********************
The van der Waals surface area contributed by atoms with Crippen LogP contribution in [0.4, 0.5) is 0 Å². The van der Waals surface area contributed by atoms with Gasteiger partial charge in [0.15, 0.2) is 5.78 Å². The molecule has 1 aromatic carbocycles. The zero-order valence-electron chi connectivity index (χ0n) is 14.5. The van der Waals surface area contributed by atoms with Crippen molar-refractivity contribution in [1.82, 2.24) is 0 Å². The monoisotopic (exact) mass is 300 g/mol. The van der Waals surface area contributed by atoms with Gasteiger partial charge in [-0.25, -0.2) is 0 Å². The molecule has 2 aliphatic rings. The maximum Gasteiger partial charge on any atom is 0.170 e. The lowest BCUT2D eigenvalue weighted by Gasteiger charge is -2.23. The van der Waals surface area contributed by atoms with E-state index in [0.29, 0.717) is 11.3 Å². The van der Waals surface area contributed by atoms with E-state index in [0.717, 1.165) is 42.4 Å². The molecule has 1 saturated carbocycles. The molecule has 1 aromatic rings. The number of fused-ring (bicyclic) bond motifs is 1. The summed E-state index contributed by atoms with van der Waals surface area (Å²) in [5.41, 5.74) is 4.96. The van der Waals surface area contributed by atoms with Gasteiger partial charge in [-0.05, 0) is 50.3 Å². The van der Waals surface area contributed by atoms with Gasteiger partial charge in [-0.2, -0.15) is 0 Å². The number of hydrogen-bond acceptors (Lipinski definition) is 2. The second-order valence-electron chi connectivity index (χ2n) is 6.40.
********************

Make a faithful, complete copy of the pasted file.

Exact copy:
The van der Waals surface area contributed by atoms with Crippen LogP contribution in [0.4, 0.5) is 0 Å². The van der Waals surface area contributed by atoms with Gasteiger partial charge in [0.15, 0.2) is 5.78 Å². The molecule has 1 aromatic carbocycles. The zero-order valence-electron chi connectivity index (χ0n) is 14.5. The van der Waals surface area contributed by atoms with Crippen molar-refractivity contribution in [1.82, 2.24) is 0 Å². The monoisotopic (exact) mass is 300 g/mol. The van der Waals surface area contributed by atoms with Gasteiger partial charge in [-0.25, -0.2) is 0 Å². The molecule has 2 aliphatic rings. The maximum Gasteiger partial charge on any atom is 0.170 e. The lowest BCUT2D eigenvalue weighted by Gasteiger charge is -2.23. The van der Waals surface area contributed by atoms with E-state index in [0.29, 0.717) is 11.3 Å². The van der Waals surface area contributed by atoms with E-state index in [0.717, 1.165) is 42.4 Å². The molecule has 1 saturated carbocycles. The molecule has 1 aromatic rings. The number of fused-ring (bicyclic) bond motifs is 1. The summed E-state index contributed by atoms with van der Waals surface area (Å²) in [5.41, 5.74) is 4.96. The van der Waals surface area contributed by atoms with Gasteiger partial charge in [-0.05, 0) is 50.3 Å². The van der Waals surface area contributed by atoms with Gasteiger partial charge in [-0.2, -0.15) is 0 Å². The number of hydrogen-bond acceptors (Lipinski definition) is 2. The second-order valence-electron chi connectivity index (χ2n) is 6.40.